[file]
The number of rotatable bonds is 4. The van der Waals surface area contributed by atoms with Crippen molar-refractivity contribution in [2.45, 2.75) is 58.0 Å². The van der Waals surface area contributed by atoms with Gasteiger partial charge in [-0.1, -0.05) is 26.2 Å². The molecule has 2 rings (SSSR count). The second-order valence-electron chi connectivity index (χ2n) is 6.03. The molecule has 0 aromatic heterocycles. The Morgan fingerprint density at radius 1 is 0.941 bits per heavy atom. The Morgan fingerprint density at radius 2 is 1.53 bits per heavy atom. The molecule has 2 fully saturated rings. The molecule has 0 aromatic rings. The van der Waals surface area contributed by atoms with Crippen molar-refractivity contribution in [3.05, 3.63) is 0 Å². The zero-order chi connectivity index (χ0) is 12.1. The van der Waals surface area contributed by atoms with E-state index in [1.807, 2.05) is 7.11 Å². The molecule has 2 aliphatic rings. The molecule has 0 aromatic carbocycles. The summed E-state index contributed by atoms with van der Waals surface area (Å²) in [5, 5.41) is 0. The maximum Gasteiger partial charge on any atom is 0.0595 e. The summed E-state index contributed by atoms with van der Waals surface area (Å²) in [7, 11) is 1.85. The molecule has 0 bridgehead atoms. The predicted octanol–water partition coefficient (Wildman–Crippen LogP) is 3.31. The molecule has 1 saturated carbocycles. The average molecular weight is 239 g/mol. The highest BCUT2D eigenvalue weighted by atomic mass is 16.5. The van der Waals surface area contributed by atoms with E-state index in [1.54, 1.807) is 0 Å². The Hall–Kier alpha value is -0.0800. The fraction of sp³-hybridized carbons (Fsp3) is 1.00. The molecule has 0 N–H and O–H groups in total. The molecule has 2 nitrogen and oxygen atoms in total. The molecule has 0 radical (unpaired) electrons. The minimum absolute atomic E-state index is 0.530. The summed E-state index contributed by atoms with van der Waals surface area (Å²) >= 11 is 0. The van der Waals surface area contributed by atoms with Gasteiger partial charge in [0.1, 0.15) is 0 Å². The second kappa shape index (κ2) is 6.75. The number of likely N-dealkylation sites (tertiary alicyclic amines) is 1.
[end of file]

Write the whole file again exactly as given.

The number of rotatable bonds is 4. The van der Waals surface area contributed by atoms with Crippen molar-refractivity contribution in [2.45, 2.75) is 58.0 Å². The van der Waals surface area contributed by atoms with Gasteiger partial charge in [-0.1, -0.05) is 26.2 Å². The molecule has 2 rings (SSSR count). The second-order valence-electron chi connectivity index (χ2n) is 6.03. The molecule has 0 aromatic heterocycles. The Morgan fingerprint density at radius 1 is 0.941 bits per heavy atom. The Morgan fingerprint density at radius 2 is 1.53 bits per heavy atom. The molecule has 2 fully saturated rings. The molecule has 0 aromatic rings. The van der Waals surface area contributed by atoms with Crippen molar-refractivity contribution in [3.05, 3.63) is 0 Å². The zero-order chi connectivity index (χ0) is 12.1. The van der Waals surface area contributed by atoms with E-state index in [1.807, 2.05) is 7.11 Å². The molecule has 2 aliphatic rings. The molecule has 0 aromatic carbocycles. The summed E-state index contributed by atoms with van der Waals surface area (Å²) in [5, 5.41) is 0. The maximum Gasteiger partial charge on any atom is 0.0595 e. The summed E-state index contributed by atoms with van der Waals surface area (Å²) in [7, 11) is 1.85. The molecule has 0 bridgehead atoms. The predicted octanol–water partition coefficient (Wildman–Crippen LogP) is 3.31. The molecule has 1 saturated carbocycles. The average molecular weight is 239 g/mol. The highest BCUT2D eigenvalue weighted by atomic mass is 16.5. The van der Waals surface area contributed by atoms with E-state index in [1.54, 1.807) is 0 Å². The Hall–Kier alpha value is -0.0800. The fraction of sp³-hybridized carbons (Fsp3) is 1.00. The molecule has 0 N–H and O–H groups in total. The molecule has 2 nitrogen and oxygen atoms in total. The molecule has 0 radical (unpaired) electrons. The minimum absolute atomic E-state index is 0.530. The summed E-state index contributed by atoms with van der Waals surface area (Å²) >= 11 is 0. The van der Waals surface area contributed by atoms with Gasteiger partial charge in [0.1, 0.15) is 0 Å². The second kappa shape index (κ2) is 6.75. The number of likely N-dealkylation sites (tertiary alicyclic amines) is 1.